Executives who are ill equipped to deal with so many disruptive forces in their business environment risk being swept away on a tide of change. It is no longer sufficient to expect such managers to respond to such challenges by making decisions based upon their experience – the traditional approach to management. Instead, they need a better way of dealing with disruption across the board.
Without a consistent, comprehensive, inherently dynamic, best practice approach for dealing with disruption, organizations will inevitably find that such disruption leads to chaos. The challenge, therefore, is to efficiently respond to the disruption and furthermore, leverage it for competitive advantage – which is how ZapThink defines business agility.
As ZapThink has discussed many times before, business agility is something the entire organization must exhibit. While technology is part of the story, business agility is never a technology problem with a technology solution. It’s a business transformation challenge requiring both organizational and technological change. But for such transformation to be successful, it must be top down, from the business environment to the strategy to the business outcomes, and then throughout the organization.
Agile Architecture to the Rescue
The missing link that connects bottom up to top down is the Agile Architecture I discuss in my book: an agile approach to Enterprise Architecture that drives continuous business transformation. Cloud is one of many essential enablers to this story, but Cloud alone can’t drive it.
Taking an Agile approach to architecture means tackling all levels of the architecture in an iterative fashion. Each iteration has a desired business outcome, and the architecture drives organizational, process, technology, and information hypotheses that form the inputs into the analysis.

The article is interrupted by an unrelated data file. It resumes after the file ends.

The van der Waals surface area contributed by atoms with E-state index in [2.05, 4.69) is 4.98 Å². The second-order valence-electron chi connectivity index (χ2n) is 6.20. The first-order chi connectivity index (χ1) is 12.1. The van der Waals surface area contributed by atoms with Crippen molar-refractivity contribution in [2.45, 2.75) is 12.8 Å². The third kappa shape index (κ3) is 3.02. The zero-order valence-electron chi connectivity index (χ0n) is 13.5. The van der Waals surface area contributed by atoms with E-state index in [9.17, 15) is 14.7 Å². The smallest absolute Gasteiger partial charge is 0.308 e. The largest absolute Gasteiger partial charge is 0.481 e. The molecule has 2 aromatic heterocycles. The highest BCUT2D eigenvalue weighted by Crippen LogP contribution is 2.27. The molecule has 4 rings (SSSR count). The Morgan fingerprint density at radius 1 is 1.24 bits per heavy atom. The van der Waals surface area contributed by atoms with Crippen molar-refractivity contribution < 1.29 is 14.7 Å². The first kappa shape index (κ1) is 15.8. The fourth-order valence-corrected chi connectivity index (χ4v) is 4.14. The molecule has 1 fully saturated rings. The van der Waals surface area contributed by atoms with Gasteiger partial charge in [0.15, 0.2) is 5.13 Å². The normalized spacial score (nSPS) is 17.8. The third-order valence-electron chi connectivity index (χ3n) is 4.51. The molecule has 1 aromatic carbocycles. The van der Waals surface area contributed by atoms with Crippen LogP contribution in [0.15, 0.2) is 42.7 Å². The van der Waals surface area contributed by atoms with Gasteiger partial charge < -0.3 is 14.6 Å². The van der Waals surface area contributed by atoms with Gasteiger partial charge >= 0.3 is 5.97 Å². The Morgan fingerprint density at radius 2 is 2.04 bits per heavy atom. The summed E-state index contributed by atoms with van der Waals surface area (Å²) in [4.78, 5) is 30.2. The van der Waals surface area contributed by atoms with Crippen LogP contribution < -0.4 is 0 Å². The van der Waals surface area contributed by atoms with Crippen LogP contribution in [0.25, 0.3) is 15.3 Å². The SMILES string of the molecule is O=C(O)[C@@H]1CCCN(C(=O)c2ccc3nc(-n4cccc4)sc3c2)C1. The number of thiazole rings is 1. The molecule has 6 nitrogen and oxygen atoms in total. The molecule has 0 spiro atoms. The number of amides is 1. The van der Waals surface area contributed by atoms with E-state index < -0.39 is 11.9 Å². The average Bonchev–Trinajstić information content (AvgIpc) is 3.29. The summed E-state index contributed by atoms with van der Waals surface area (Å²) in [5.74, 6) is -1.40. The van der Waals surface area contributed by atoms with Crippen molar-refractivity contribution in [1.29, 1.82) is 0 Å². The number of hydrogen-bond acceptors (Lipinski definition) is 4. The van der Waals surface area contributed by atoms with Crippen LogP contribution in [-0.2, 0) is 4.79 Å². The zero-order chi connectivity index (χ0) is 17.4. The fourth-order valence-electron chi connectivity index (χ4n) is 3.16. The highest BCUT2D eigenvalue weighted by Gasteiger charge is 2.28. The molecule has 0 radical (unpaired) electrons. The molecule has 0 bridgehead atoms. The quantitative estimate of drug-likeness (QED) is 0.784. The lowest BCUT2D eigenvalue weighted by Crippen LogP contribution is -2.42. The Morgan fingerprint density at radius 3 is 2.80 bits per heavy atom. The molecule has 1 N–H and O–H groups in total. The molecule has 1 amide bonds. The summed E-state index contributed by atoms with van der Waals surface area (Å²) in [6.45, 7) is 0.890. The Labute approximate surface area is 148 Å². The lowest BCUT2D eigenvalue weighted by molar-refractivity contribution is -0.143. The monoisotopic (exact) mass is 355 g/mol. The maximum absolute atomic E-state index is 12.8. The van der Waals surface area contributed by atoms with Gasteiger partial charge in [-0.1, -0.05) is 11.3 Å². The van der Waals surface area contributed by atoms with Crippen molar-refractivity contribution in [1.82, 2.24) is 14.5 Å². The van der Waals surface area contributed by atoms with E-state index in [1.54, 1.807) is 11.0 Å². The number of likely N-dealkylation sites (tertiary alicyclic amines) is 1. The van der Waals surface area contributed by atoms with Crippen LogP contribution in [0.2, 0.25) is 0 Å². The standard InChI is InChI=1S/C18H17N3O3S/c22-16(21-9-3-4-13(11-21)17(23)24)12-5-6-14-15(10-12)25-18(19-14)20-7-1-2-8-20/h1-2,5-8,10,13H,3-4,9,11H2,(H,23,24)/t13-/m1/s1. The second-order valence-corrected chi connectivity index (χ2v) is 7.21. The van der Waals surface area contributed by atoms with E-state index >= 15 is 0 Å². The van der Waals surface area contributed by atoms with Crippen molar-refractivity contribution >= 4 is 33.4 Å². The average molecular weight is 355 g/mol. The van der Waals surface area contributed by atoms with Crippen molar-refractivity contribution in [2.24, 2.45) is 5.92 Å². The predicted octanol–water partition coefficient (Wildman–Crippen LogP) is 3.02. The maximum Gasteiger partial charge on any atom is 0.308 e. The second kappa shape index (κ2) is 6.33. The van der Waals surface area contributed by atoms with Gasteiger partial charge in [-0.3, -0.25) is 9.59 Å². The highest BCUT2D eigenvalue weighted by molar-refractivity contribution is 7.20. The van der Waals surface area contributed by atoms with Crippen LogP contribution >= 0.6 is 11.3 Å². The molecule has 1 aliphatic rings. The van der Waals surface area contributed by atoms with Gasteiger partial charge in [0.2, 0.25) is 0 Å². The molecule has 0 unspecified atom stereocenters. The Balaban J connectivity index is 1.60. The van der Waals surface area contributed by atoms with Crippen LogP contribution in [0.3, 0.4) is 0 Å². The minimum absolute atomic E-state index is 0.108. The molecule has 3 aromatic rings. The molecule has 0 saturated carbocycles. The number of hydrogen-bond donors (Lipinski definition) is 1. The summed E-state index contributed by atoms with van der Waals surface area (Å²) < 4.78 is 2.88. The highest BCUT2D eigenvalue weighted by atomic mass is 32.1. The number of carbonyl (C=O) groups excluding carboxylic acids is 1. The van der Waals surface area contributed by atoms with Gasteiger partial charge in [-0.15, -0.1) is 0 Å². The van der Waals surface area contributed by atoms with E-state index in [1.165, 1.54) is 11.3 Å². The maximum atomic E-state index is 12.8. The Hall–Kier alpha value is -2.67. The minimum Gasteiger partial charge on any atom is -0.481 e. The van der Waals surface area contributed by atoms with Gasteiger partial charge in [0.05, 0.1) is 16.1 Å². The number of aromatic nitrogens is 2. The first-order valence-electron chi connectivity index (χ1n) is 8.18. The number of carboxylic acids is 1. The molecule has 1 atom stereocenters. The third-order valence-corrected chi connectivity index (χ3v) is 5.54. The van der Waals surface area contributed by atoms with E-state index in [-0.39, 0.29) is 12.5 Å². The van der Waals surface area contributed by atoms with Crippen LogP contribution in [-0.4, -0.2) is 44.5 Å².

Once the architecture determines the initial inputs, then we know what information to collect and analyze. That analysis leads to the appropriate policy changes that we expect will drive the desired outcome. Those policy changes are our recommendations. Executives and other stakeholders then attempt to put the policies into practice based upon the recommendations. After the appropriate time interval (which is also calculated from the architecture), we run a further analysis to see how well the desired outcome was met.
Based upon that analysis and including further information, we define the next outcome. The analysis then feeds back into the cycle, improving the policies and thus increasing the odds of achieving the next outcome, even as that outcome evolves over time. Note that should the recommendations be implemented improperly, that fact simply feeds into the next iteration. The goal is to create implementable recommendations that actually lead to the desired outcomes in practice, even as those outcomes evolve.